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Human Interest

Myanmar's humanitarian crisis

IANS | May 24, 2022 11:45 AM

NEW DELHI: India has taken a measured stance on the situation in Myanmar since the military took over power in February 2021. This stance is necessitated by the need to keep in mind the China factor in ties with Myanmar and continue to keep that nation at the centre of its Act East policy.

These considerations remain paramount even today. India needs to step up humanitarian assistance to Myanmar, where over 9 million people remain internally displaced. The Association of Southeast Asian Nations (ASEAN) recently hosted a meeting attended by high level representatives from the region, Myanmar, UN specialised agencies and other international organisations to discuss the humanitarian situation. The May 6 meeting held in the Cambodian capital, Phnom Penh aimed to revive the five-point consensus reached by ASEAN in April 2021, one part of which dealt with the provision of humanitarian aid to the people of Myanmar. The issue is: Can India take a lead in this direction?

According to the UN Refugee Agency, some 9,24,800 people remain displaced across Myanmar as of April 25, including 5,78,200 people who have fled their homes as a result of conflict and insecurity since the military takeover.

Consequently, humanitarian access to conflict-affected and displaced people remains restricted and significant gaps remain in assistance to these communities despite continued efforts by humanitarian partners and local organisations. In the Chin state alone, for example, nearly one-fifth of the population have fled their homes. Estimate indicates that more than 50,000 people are currently internally displaced across the nine townships of Chin State, while at least 40,000 may have crossed the border to become refugees in Mizoram.

India realises that refugees will continue to come as long as there is instability in Myanmar. The humanitarian agencies and institutional donors must find further ways to directly provide funds and resources to local groups doing this important work. Perhaps the leaf can be taken out of the Afghanistan example, where organisations like the World Food Programme and other UN organisations are distributing aid directly to the people of Myanmar. Recall that India's vaccine diplomacy was also conducted through the good offices of the International Committee of the Red Cross. However, the need of the hour in this regard is actually bilateral cooperation. Remember that India had provided vaccine doses to the people of Myanmar and earlier, had provided education, healthcare and infrastructure development assistance. This indicates that the present Myanmar government is not averse to seeking India's assistance when needed.

The best illustration of this is the gift of one million vaccine doses by former Foreign Secretary Harsh Vardhan Shringla when he visited Myanmar in end-December 2021. During the visit, he also held substantive discussions with military leader General Min Aung Hlaing. This has to be capitalised on. Just as India extended development assistance to Myanmar some years ago for the construction of houses in the Rakhine state, India could look at extending assistance to meet the immediate humanitarian crisis. Specifics can always be worked out diplomatically. The major benefit of such an understanding will be that India will be seen as having reached out to the people of Myanmar. Challenges however will remain for both countries in practical terms. These are not insurmountable and should be creatively handled. While the direct route of connecting with the people through Naypyidaw is always there, India could also going the Japan route, which has challenged aid and assistance, in cooperation with international organisations and the ASEAN Secretariat, taking into account the local situation and humanitarian needs and urgency.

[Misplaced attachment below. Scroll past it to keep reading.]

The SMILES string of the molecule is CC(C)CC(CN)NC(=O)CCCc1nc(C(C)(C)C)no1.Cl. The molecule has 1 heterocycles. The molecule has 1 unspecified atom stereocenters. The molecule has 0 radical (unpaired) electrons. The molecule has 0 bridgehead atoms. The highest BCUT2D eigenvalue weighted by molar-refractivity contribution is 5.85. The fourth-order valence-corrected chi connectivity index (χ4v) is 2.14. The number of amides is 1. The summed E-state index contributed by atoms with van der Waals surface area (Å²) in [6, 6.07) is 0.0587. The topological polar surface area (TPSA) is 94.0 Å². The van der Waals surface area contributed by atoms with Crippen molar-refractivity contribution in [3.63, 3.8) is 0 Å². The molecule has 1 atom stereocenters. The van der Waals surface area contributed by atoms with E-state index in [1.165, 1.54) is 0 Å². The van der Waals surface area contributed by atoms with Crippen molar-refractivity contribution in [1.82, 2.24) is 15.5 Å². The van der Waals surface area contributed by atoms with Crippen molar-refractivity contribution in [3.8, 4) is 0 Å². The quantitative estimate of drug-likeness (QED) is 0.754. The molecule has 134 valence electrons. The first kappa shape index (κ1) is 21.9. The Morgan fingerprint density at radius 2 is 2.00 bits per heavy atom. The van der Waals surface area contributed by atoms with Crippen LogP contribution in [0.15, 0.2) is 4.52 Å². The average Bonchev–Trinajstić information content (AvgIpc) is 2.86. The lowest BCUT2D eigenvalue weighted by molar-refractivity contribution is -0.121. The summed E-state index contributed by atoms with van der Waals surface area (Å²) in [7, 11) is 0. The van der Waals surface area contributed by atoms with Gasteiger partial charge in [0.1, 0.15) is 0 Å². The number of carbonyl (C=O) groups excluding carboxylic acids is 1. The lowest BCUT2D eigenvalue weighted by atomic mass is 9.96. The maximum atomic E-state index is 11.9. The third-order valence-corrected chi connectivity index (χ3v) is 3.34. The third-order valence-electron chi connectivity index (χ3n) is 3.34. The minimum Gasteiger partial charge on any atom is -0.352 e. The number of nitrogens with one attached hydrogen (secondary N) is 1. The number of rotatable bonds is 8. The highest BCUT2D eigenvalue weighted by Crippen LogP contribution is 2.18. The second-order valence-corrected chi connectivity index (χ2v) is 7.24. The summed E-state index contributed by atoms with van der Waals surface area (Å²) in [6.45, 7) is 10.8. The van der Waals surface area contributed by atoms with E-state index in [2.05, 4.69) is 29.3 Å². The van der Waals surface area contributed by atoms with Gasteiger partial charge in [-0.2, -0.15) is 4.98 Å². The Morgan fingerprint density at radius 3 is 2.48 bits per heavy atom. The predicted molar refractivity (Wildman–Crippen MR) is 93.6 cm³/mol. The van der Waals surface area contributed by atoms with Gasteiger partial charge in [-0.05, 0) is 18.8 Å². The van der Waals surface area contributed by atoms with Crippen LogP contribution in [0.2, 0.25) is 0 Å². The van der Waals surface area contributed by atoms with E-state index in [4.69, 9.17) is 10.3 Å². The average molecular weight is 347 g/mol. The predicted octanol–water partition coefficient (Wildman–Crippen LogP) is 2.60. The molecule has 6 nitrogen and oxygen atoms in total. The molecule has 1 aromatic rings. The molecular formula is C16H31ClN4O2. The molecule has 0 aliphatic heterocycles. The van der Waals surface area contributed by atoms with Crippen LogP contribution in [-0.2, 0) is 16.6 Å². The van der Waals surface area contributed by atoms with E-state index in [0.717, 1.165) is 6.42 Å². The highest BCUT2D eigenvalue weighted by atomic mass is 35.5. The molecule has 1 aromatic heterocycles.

India is best placed geographically and has the diplomatic advantage of being able to reach out to the military government. Therefore, one option would be for donor governments and international agencies to immediately offer their help to India, and to the local groups trying to reach local communities in Myanmar. The only catch here will be for India to be willing and able to undertake such an initiative. Past experience shows that India has the capacity to engage with Myanmar to provide aid and assistance. A similar story has unfolded in Sri Lanka where India became the first responder to the island nation's call for assistance with fuel and medicines. The narrative of support is positive and provides reassurance that India is willing to take the first step to help.

Addressing this issue will require deft diplomatic strategies entailing both direct and indirect connects to the government, NGOs and others in Myanmar. What is immediately needed is raising awareness of the problem and giving solutions, both bilateral and regional. At some stage, consensus will have to be reached on the way forward. There is much to be learnt from the experience of bilateral cooperation. Engagement with the military government as well as others concerned about the well-being of the people of Myanmar is the first step. For this, an invitation could be sent for Myanmar's Foreign Secretary to visit India at an opportune time to discuss matters. The long-term view is ready, what is needed is action on the ground.

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